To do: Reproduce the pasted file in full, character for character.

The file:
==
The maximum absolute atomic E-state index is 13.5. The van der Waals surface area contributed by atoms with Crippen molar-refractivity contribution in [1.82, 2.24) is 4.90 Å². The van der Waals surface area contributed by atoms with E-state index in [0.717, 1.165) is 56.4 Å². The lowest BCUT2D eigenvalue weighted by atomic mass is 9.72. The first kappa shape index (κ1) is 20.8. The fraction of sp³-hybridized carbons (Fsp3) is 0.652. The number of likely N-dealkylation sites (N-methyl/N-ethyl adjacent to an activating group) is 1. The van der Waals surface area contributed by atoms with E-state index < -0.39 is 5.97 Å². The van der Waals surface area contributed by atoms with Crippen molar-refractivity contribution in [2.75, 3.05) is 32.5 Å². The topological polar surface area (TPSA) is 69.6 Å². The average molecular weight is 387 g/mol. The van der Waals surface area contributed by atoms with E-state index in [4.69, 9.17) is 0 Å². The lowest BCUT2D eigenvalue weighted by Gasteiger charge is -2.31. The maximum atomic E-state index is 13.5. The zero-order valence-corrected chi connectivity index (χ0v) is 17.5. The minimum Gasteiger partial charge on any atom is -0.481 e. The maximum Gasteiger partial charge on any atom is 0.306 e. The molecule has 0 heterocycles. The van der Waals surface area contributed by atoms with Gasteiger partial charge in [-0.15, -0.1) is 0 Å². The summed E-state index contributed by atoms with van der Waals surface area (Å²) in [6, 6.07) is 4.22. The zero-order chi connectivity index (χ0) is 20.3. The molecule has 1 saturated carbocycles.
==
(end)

The maximum absolute atomic E-state index is 13.5. The van der Waals surface area contributed by atoms with Crippen molar-refractivity contribution in [1.82, 2.24) is 4.90 Å². The van der Waals surface area contributed by atoms with E-state index in [0.717, 1.165) is 56.4 Å². The lowest BCUT2D eigenvalue weighted by atomic mass is 9.72. The first kappa shape index (κ1) is 20.8. The fraction of sp³-hybridized carbons (Fsp3) is 0.652. The number of likely N-dealkylation sites (N-methyl/N-ethyl adjacent to an activating group) is 1. The van der Waals surface area contributed by atoms with E-state index < -0.39 is 5.97 Å². The van der Waals surface area contributed by atoms with Crippen molar-refractivity contribution in [2.75, 3.05) is 32.5 Å². The topological polar surface area (TPSA) is 69.6 Å². The average molecular weight is 387 g/mol. The van der Waals surface area contributed by atoms with E-state index in [4.69, 9.17) is 0 Å². The lowest BCUT2D eigenvalue weighted by Gasteiger charge is -2.31. The maximum atomic E-state index is 13.5. The zero-order valence-corrected chi connectivity index (χ0v) is 17.5. The minimum Gasteiger partial charge on any atom is -0.481 e. The maximum Gasteiger partial charge on any atom is 0.306 e. The molecule has 0 heterocycles. The van der Waals surface area contributed by atoms with Gasteiger partial charge in [-0.15, -0.1) is 0 Å². The summed E-state index contributed by atoms with van der Waals surface area (Å²) in [6, 6.07) is 4.22. The zero-order chi connectivity index (χ0) is 20.3. The molecule has 1 saturated carbocycles.